Former President George H.W. Bush remembered in Meridian for friendship with Congressman G. V. 'Sonny' Montgomery

AP Photo/Mark Wilson

Former President George Bush gestures toward Rep. Sonny Montgomery, D-Miss., during a tribute in Montgomery's honor in 1996 in Crystal City, Va. Bush, who died Friday, was close friends with Montgomery.   

Former President George H.W. Bush, who died late Friday, is being remembered in Meridian for his close friendship with former Congressman G. V. “Sonny” Montgomery.

The 41st president died at his home in Houston less than a year after the passing of his wife of 73 years, Barbara Bush.

“Sonny would tell you that George Bush was his best friend,” said Brad Crawford, president of the The G.V. “Sonny” Montgomery Foundation.

“The story is that they were elected on the same day, in November of 1966. They started in Congress in January of 1967. They met in the House gym, I guess on their first day,” Crawford said.

“Sonny being a blue-dog Democrat from Mississippi and Bush being a Republican, they became friends almost immediately. And a lot of their friendship was based on playing paddleball together in the gym.”

Crawford said, that despite being from opposite sides of the political aisle, Bush and Montgomery remained friends for decades, with Montgomery spending Christmas holidays with the Bush family at their retreat in Kennebunkport, Maine.

“They were just great friends through their whole lives,” he said. “The biggest reason was their military experience…They were both in World War II in the 40s. To me, that’s got to be a huge part of it. Of course, they were similar in age and generation, but I think it’s got to be their military experience and interest in veterans after they were elected to Congress.”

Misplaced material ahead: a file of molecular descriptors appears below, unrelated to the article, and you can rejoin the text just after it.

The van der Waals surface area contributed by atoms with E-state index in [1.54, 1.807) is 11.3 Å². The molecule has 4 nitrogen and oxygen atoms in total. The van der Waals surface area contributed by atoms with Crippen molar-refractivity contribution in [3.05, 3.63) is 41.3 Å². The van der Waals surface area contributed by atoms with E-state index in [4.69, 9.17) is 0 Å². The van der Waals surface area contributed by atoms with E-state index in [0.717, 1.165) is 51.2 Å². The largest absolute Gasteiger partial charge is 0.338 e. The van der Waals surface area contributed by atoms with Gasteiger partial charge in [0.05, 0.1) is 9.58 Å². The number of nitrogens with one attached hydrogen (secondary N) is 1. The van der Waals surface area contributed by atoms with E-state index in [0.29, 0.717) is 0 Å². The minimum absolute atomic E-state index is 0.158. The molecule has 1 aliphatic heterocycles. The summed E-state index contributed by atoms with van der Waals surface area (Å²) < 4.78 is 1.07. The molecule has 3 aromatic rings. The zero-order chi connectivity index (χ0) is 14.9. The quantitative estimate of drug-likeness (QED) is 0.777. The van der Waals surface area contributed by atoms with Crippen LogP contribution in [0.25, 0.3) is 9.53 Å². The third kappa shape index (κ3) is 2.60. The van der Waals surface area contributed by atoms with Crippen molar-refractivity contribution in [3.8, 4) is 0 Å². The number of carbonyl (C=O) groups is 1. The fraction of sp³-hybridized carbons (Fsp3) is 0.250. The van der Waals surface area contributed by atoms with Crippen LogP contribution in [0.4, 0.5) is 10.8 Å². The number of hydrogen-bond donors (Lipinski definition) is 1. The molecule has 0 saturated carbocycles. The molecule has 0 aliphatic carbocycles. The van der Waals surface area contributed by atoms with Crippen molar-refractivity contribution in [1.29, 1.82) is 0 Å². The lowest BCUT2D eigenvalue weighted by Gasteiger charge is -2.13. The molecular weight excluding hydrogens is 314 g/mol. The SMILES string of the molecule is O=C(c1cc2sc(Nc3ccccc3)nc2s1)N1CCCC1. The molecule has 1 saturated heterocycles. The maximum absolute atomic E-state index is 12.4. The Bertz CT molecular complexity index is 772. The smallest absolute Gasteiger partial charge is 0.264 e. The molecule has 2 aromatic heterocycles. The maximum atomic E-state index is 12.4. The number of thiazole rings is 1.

When Montgomery died in 2006, Bush was among many national leaders attending the Congressman’s memorial service at the Temple Theatre in Meridian.

“What a gentleman Bush was,” Crawford said. "How he got along with people on both sides of the aisle, but could be firm when he needed to be.”

Following the Saturday morning announcement of Bush’s passing, Mississippi leaders offered their thoughts on his life.

In a statement, U.S. Sen. Roger Wicker, R-Miss., called Bush “of one of the greatest statesmen and public servants our nation has ever known.”

“I first met President Bush when he was Chairman of the Republican National Committee and I was Associated Student Body President at the University of Mississippi,” the statement said. “I have had many more opportunities to meet with President Bush over the years, but one notable connection he had to our state was through his deep friendship with the late Congressman G.V. “Sonny” Montgomery. It makes me smile when I recall the great bipartisan friendship between these two members of our greatest generation. On behalf of all Mississippians, I share my deepest sympathies and prayers for the entire Bush family.”

Gov. Phil Bryant, who ordered all U.S and state flags be to flown at half-staff on state grounds for 30 days, tweeted “Today, the nation and Mississippi celebrate the life and service of this great American. He and Barbara are once more together walking the streets of glory.”

“President George H.W. Bush's long life was spent in service to and defense of this great nation.” U.S. Sen. Cindy Hyde-Smith tweeted. “He and Barbara Bush encouraged all of us to help each other, to be a point of light to others. What a wonderful example.”

Michael Guest, U.S. Congressman-elect for Mississippi's Third District, tweeted “President George H.W. Bush set a great example for others to follow—in public service, love of country and dedication to his family.”

A funeral service for Bush is planned for Wednesday at Washington’s National Cathedral. President Donald Trump, who proclaimed Wednesday a national day of mourning, also ordered federal offices to be closed that day to honor Bush.

The Associated Press contributed to this report.

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